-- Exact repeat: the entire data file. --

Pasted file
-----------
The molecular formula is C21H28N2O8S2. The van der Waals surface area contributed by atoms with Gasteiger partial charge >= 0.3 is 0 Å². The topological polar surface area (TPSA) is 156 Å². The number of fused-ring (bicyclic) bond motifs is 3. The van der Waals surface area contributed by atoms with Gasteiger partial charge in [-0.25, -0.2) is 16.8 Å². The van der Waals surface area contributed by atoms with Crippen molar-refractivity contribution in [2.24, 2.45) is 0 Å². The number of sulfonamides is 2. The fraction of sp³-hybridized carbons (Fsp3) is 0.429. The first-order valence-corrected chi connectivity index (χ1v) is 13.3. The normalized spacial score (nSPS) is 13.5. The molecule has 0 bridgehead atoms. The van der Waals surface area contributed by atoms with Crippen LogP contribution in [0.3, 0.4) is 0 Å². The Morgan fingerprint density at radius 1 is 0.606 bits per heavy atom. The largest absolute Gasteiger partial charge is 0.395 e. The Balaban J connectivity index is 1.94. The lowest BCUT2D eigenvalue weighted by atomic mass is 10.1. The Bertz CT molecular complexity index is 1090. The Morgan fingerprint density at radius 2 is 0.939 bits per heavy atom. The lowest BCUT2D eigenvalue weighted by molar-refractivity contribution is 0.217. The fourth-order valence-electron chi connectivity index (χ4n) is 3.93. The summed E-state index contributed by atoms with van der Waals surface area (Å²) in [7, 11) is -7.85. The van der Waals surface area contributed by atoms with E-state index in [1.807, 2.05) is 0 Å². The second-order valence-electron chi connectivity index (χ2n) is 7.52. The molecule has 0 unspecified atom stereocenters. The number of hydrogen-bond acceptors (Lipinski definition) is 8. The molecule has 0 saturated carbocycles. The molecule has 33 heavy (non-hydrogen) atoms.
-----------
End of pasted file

The molecular formula is C21H28N2O8S2. The van der Waals surface area contributed by atoms with Gasteiger partial charge >= 0.3 is 0 Å². The topological polar surface area (TPSA) is 156 Å². The number of fused-ring (bicyclic) bond motifs is 3. The van der Waals surface area contributed by atoms with Gasteiger partial charge in [-0.25, -0.2) is 16.8 Å². The van der Waals surface area contributed by atoms with Crippen molar-refractivity contribution in [2.24, 2.45) is 0 Å². The number of sulfonamides is 2. The fraction of sp³-hybridized carbons (Fsp3) is 0.429. The first-order valence-corrected chi connectivity index (χ1v) is 13.3. The normalized spacial score (nSPS) is 13.5. The molecule has 0 bridgehead atoms. The van der Waals surface area contributed by atoms with Crippen LogP contribution in [0.3, 0.4) is 0 Å². The Morgan fingerprint density at radius 1 is 0.606 bits per heavy atom. The largest absolute Gasteiger partial charge is 0.395 e. The Balaban J connectivity index is 1.94. The lowest BCUT2D eigenvalue weighted by atomic mass is 10.1. The Bertz CT molecular complexity index is 1090. The Morgan fingerprint density at radius 2 is 0.939 bits per heavy atom. The lowest BCUT2D eigenvalue weighted by molar-refractivity contribution is 0.217. The fourth-order valence-electron chi connectivity index (χ4n) is 3.93. The summed E-state index contributed by atoms with van der Waals surface area (Å²) in [7, 11) is -7.85. The van der Waals surface area contributed by atoms with E-state index in [1.807, 2.05) is 0 Å². The second-order valence-electron chi connectivity index (χ2n) is 7.52. The molecule has 0 unspecified atom stereocenters. The number of hydrogen-bond acceptors (Lipinski definition) is 8. The molecule has 0 saturated carbocycles. The molecule has 33 heavy (non-hydrogen) atoms.